“Cross your legs. Be modest. You are a lady.” The way a woman moves in the society is a possible risk to the way her body injures itself. As a physical therapist and now as a movement scientist, I always wondered why women were more prone to certain injuries. 

It’s as if our bodies remind us that we aren’t designed for more aggressive pursuits such as contact sports. 

Granted, the female biology does not readily adjust to contact sports and its heavy demands but that is not the only reason why women are more prone to injuries. There is a glaring disparity in the way a female perceives her body and her movements when compared to others. She is always wondering if she is moving gracefully, if she looks alright while she moves. 

Besides being conscious of the way we look, another factor that influences women and the way we move is safety. Keeping legs crossed while sitting, rubbing knees against one another while going down the stairs, sitting and standing up awkwardly without seeming provocative, bending without jutting out hips or chest. 

These are just some examples of routine activities that women accomplish a lot differently than others. All this just not to seem too sexual. 

Even though, Reese Witherspoon taught us to “bend and snap” it’s one legally blonde woman against an army of bizarre indoctrinations.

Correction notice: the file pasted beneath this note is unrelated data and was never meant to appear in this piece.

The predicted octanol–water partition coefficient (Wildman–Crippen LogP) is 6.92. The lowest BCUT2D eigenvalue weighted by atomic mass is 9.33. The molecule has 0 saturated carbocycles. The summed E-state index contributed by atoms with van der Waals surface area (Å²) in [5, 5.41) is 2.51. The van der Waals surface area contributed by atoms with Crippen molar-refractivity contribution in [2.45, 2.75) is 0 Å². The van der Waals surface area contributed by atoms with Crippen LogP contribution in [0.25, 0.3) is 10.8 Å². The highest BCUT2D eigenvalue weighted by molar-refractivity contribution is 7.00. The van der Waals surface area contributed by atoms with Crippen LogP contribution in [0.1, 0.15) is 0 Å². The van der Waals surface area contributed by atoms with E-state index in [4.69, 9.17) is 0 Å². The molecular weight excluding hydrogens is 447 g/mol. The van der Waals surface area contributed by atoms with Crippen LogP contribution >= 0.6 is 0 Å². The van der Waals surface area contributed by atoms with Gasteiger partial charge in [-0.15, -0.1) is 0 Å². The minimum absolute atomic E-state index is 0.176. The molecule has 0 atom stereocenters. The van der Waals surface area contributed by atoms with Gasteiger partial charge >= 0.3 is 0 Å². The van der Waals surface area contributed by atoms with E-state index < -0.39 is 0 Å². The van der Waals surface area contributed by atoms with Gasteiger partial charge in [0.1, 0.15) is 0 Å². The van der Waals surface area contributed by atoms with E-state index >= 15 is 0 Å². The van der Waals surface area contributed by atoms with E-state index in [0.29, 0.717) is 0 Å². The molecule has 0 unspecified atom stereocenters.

From the lens of a movement therapist and now a researcher, I have realized that these activities are a recipe for: more injuries, more time off from work and more time off from sports. It’s as if we are stuck in a rut that just doesn’t allow us to step out of our comfort zones.

What’s worth a thought is if these limitations are self construed or are truly a societal expectation? Did a group of men one day just come up with the idea of how women must sit, walk and move? Though this question cannot be more rhetorical, let me answer that for you: No!

These expectations did not sprout all of a sudden. They slowly trickled and made their way into our minds, our parents’ minds, our grandparents’ minds. The way this was achieved was through television, magazines, children’s books etc. 

Pink and blue are just colors until you print a blue “It’s a boy” card. 

Women shouldn’t have to shop for pants with deep pockets from the men’s section. 

We have to realize that it’s us who’ve created these deeply ingrained stereotypes. 

And no amount of shattering of glass ceiling is going to be enough until the mainstream narrative of societal roles changes. Shards of the broken glass ceiling surely help puncture the misconceptions. The question is how many more such ceilings do women have to keep shattering?

Isn’t there a way where everyone can be under the same ceiling, coming out of their boxes and stripping off the labels on those boxes? 

Our existence is an experience that we have in this lifetime. All we are, are this experience. Not the skirts we wear, not the legs we cross.


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